Decolonizing Writing Practice, Part II

September 2019

First, I wanted to share a link to my fourth and most recent essay for Electric Literature, “How Women Writers Are Reinventing Freud”.

And here is the second part of my essay on the subject of decolonizing writing practice:

In December 2015, I experienced one of my most humbling hours as an educator to date. In a glass building at the International College of Liberal Arts in Kofu, Japan, I delivered a lecture on atomic bomb literature to a group of 30 students from a prestigious girls’ high school in Hiroshima. This audience was the most engaged I’ve ever had; when I asked a question, 30 hands shot up. Still, I was terrified: I was an American giving a lecture on the writings of Hara Tamiki and Ibuse Masuji to young Japanese women from the first of the two cities to be bombed by the United States. The vectors of national tensions in that sunlit room could have strangled my speech.

I delivered the first part of my lecture in Japanese. The students and I then compared a text by Hara, who was a hibakusha, or a survivor of the bombings, to one from Black Rain by Ibuse, who did not endure Hiroshima’s bombing personally but instead relied on secondhand accounts to compile his narrative. Near the end of the lecture, I asked a question: Should non-hibakusha be allowed to write about the event? Almost all of the students said “yes.” A single girl said “no,” but firmly.

Her “no” haunts me. And in an age in which many people are strenuously objecting to actresses portraying people of different races and genders—hello, Scarlett Johansson—I think it’s time to ask the question: Who is allowed to write what?

Years ago, when I first started writing professionally, I never considered it, not really. To me, all writing involved bearing witness, which I assumed was inevitably a positive thing. To me, writing equaled engagement, empathy. I never considered that it was also an act of power. Every published piece has the potential to steer a conversation, create mass impressions, set the tone, and in some cases, dictate policy.

About two years after I delivered my Hiroshima lecture, I moved to Canada, which has recently hosted passionate debates about Indigenous cultural appropriation by non-Indigenous authors and artists. In 2017, non-Indigenous Canadian Hal Niedzviecki ignited a firestorm with his editorial in Write Magazine, for which Niedzviecki served as editor at the time, arguing, “Anyone, anywhere, should be encouraged to imagine other peoples, other cultures, other identities . . . There should even be an award for doing so — the Appropriation Prize for best book by an author who writes about people who aren’t even remotely like her or him.”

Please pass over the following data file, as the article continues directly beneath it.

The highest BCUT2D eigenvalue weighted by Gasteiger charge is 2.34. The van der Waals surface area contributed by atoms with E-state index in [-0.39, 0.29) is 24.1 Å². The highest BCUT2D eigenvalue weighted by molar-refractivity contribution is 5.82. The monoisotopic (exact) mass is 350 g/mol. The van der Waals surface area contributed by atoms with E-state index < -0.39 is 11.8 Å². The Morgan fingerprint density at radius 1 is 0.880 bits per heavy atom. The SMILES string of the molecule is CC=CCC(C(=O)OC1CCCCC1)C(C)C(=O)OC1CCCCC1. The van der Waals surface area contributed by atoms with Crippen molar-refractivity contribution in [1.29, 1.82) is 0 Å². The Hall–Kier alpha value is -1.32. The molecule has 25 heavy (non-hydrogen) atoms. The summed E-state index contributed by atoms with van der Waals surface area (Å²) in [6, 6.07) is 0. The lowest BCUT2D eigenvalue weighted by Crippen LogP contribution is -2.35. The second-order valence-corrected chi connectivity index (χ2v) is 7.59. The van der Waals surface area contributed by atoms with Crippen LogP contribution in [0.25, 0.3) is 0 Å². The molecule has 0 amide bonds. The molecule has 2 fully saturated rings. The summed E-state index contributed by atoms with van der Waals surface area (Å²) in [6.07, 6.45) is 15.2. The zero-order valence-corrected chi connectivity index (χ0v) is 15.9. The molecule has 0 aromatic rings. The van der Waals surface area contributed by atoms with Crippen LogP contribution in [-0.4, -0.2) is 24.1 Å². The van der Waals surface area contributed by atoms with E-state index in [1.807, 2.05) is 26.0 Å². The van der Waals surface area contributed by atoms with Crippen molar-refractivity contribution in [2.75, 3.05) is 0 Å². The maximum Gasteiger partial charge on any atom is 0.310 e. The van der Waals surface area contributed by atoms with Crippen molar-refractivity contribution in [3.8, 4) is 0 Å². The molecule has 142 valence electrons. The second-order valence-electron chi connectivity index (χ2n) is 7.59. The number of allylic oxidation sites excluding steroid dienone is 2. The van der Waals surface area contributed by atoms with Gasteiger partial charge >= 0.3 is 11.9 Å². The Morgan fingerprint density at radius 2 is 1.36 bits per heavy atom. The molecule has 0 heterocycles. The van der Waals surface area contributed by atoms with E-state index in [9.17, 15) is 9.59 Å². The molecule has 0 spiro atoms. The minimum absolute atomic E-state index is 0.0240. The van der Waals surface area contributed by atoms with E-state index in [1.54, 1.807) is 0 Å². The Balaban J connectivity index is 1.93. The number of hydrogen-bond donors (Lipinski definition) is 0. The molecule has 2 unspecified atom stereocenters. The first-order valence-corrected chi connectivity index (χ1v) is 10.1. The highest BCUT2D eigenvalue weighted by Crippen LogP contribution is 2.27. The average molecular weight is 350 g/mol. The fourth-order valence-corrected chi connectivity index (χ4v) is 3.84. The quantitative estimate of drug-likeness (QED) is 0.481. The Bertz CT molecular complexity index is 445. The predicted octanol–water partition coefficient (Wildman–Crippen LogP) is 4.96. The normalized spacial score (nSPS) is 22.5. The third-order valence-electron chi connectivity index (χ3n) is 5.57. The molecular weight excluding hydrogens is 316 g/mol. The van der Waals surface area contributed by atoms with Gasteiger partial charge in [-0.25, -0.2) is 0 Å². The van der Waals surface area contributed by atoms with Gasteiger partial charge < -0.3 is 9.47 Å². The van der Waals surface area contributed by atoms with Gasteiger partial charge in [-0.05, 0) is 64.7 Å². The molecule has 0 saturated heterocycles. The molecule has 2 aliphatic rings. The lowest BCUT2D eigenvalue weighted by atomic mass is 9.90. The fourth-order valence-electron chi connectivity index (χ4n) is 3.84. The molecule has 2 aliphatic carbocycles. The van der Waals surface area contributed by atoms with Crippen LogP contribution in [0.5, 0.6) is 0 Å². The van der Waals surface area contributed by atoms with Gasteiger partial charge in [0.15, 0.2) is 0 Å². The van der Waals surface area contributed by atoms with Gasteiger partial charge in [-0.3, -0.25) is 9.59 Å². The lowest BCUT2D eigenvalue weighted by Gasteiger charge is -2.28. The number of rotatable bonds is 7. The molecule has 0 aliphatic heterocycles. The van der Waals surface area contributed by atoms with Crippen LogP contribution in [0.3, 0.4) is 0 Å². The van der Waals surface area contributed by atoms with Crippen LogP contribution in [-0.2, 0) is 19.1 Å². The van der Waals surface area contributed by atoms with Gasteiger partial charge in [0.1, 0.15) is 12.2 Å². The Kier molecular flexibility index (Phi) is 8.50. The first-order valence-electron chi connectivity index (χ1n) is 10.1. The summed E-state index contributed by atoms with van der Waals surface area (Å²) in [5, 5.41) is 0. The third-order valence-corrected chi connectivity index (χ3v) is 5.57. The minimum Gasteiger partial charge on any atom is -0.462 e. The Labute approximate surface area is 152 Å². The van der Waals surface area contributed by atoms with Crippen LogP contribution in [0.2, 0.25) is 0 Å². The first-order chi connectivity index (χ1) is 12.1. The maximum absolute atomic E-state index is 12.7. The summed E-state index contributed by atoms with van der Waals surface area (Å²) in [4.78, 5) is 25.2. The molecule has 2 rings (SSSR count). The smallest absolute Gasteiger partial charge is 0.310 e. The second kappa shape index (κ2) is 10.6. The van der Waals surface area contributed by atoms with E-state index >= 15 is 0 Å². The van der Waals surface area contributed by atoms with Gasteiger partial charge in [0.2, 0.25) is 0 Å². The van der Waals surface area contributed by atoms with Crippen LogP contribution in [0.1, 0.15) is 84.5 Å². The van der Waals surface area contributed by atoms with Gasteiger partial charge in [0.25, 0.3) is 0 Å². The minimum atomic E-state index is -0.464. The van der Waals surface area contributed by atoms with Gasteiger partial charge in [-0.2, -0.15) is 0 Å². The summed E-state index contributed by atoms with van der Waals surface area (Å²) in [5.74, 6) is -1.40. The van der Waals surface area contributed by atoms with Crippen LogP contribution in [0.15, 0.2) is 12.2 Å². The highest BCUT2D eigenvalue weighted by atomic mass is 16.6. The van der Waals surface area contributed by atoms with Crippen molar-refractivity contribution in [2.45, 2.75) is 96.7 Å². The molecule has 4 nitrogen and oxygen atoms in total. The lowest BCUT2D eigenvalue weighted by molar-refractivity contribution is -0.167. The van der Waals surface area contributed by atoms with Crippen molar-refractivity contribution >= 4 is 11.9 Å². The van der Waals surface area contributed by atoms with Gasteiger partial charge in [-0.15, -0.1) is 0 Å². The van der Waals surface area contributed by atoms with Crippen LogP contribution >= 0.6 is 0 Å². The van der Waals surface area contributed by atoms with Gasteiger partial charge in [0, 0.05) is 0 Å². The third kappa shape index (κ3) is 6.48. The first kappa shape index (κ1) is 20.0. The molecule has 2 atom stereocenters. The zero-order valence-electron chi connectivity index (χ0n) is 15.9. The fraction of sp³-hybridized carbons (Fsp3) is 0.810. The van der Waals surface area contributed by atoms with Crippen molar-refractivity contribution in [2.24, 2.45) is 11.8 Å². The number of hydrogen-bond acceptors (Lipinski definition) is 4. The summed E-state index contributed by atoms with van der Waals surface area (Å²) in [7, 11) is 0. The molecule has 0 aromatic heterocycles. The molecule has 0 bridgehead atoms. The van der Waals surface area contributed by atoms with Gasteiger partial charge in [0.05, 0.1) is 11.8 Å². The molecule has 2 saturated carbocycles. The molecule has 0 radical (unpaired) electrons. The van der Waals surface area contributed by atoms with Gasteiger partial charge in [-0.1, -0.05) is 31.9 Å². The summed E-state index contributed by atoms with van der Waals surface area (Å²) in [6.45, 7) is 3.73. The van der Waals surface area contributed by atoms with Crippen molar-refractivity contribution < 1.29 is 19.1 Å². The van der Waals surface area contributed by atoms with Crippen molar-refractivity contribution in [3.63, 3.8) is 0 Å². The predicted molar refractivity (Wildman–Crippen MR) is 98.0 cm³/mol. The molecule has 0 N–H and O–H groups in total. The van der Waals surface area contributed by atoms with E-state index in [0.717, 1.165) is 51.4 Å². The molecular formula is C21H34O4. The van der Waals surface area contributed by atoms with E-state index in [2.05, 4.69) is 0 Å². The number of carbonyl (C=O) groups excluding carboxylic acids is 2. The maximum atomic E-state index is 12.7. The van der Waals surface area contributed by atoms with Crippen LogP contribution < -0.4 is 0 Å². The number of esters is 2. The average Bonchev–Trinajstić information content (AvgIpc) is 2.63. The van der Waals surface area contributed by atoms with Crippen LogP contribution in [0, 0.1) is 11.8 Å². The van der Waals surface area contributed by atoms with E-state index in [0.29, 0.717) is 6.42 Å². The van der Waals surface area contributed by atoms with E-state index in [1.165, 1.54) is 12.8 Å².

In reaction to the controversy, Niigaan Sinclair, a University of Manitoba professor who heads a program on native studies, clarified, “Appropriation is theft based on power and privilege. Appreciation is engagement based on responsibility and ethics.” It’s a good working definition, but in actual practice, the boundary between appropriation and appreciation can be slippery. Jesse Wente, an Ojibwe critic and media spokesperson, explained the distinction further amidst the Niedzviecki tempest:

None of us that I’ve seen want to limit free speech. I wish there were so many more stories written about Indigenous people. But those stories come with responsibility. Indigenous people know this all too well, we are beholden to our communities. When we say these things, we know exactly who will hold us responsible. Who is that for non-Indigenous writers, when they don’t have these connections to the community? Do they truly understand the reason that these stories are sacred?

These comments, eminently reasonable and wise, echo those by theorists like Linda Tuhawai Smith, whose 2012 book, Decolonizing Methodologies: Research and Indigenous Peoples, is a foundational text for my current course on academic writing across disciplines. It is a delusion to assume that you can “become” another person or “inhabit” another culture in your creative writing unless you work among such peoples and cultures for a time. Hear their stories and internalize their expectations and responsibilities. Even then, it’s a dicey proposition, fraught with as many tensions as the glass-paned room of my Hiroshima lecture.

It is certainly not enough to just incorporate iconography. In A Mind Spread Out on the Ground—another foundational text for my course this fall— Tuscarora writer Alicia Elliott offers some choice words for Prime Minister Justin Trudeau, who, while his heart seems to me to be in the right place, often sounds like that college student, the one who went abroad junior year and came back mansplaining foreign cultures that he didn’t truly understand. Of a meeting with Indigenous representatives, she writes, “Trudeau was there to give precious insight into what Indigenous youth really want: ‘a place to store their canoes and paddles so they can connect back out on the land.’ According to the prime minister, they don’t want fair and equal funding, nor clean drinking water, nor investment in mental health services, nor the right to live with their families without fear of being targeted for abduction by social services.”

When does a canoe paddle knock people unconscious rather than propel them forward? When do keloid scars and radiation burns wound a text?

I will continue and conclude this essay in my next post.

Copyright © Cynthia Gralla, 2019